Research explores the potential for mechanical devices to clear the ocean of plastics

Mechanical devices are increasingly being considered as a potential way to help address plastic pollution found globally in marine environments.

Research explores the potential for mechanical devices to clear the ocean of plastics

A new study was led by researchers from the University's International Marine Litter Research Unit.

However, a new study by researchers at the University of Plymouth suggests that while mechanical devices remove plastics and other items of marine litter, the quantities of litter removed can be comparatively low and they can also trap marine organisms.

The study was led by researchers from the International Marine Litter Research Unit at the University of Plymouth, who have been studying the issue of marine microplastics for more than two decades.

Their research was conducted in Plymouth (UK), and provides the first formal independent evaluation of the performance of a Seabin device.
The devices are designed to continuously suck water inwards using a submersible pump which is then filtered, and the cleaned water is returned to the surrounding area leaving the litter in the catch bag.

Hundreds have been installed globally and are reported to have captured over 2.5 million kilograms of litter from calm sheltered environments such as marinas, ports and yacht clubs.

This study found that a total of 1,828 items, 0.18kg of litter, was retained by the Plymouth device during 750 hours of operation between April and June 2021. This was equivalent to 58 items a day, and was mainly comprised of plastic pellets, polystyrene balls and plastic fragments.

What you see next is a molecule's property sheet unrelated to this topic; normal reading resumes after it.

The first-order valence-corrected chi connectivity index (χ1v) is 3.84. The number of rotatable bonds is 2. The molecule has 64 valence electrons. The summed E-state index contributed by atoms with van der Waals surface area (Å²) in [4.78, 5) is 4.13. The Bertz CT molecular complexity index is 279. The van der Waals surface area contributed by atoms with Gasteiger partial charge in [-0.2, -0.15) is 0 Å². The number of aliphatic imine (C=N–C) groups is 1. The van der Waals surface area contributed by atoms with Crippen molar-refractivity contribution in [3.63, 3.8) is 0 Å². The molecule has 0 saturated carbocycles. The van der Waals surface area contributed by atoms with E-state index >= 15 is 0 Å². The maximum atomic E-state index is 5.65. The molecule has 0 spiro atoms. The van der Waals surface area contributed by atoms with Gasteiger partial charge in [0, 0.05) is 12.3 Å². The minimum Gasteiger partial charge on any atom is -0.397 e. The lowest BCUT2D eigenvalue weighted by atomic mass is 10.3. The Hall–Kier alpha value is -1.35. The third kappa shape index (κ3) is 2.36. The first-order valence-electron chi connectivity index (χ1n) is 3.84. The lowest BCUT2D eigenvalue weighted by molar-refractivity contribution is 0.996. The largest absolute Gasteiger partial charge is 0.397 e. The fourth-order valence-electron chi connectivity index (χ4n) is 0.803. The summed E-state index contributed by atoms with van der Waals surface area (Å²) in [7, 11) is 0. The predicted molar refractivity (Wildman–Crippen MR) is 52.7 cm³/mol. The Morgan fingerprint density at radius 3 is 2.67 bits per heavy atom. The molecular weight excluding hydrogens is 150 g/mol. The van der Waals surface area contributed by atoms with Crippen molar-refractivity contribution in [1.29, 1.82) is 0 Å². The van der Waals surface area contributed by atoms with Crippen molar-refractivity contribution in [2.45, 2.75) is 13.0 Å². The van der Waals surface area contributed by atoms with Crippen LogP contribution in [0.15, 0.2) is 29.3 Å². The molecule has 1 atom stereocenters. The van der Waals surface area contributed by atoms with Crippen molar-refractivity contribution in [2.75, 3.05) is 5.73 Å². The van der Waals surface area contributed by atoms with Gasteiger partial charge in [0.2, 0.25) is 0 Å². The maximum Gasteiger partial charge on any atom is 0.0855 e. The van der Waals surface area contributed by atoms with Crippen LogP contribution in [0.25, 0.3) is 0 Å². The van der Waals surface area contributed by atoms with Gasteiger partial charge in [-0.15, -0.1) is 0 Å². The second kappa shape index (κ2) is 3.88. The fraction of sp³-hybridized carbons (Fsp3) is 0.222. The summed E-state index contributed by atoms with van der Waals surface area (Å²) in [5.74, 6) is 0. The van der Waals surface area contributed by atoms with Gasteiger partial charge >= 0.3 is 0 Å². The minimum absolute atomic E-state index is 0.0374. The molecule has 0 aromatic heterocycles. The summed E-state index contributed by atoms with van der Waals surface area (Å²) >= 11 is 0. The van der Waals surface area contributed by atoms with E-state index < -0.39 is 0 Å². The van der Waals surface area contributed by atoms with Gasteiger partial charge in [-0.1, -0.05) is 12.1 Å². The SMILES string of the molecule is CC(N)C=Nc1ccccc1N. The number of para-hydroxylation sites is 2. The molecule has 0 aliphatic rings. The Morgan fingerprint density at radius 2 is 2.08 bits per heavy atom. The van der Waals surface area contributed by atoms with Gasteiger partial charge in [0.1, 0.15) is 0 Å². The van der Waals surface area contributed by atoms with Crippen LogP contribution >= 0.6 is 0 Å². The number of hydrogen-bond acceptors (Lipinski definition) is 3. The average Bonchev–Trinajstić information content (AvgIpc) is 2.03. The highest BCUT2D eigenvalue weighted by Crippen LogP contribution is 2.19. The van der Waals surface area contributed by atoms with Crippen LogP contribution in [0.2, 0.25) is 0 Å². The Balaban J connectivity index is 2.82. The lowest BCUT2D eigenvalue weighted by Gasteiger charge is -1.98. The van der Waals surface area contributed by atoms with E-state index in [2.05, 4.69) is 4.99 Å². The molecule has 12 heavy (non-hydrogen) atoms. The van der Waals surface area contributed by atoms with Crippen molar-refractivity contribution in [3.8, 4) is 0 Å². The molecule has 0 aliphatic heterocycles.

However, the Seabin also captured one marine organism for every 3.6 items of litter, around 13 organisms a day including species such as sandeels, brown shrimp and crabs. Around 60% of those organisms were found to be dead upon retrieval, and the study indicates some organisms died after entering the device.

During the deployment, five manual trawls were conducted at the same marina using nets from pontoons or vessels. Manual cleaning collected an average of 19.3g of litter during cleans of up to five minutes. By comparison, the Seabin only captured the equivalent of 0.0059g in a similar timeframe.

Writing in the study, the researchers say that – based on their findings – the device was of minimal benefit in terms of marine litter removal in this particular location.

They also warn that the presence of such devices could precipitate techno-optimism, a reliance on technological innovations, rather than systemic changes in our production, use, and disposal of plastics.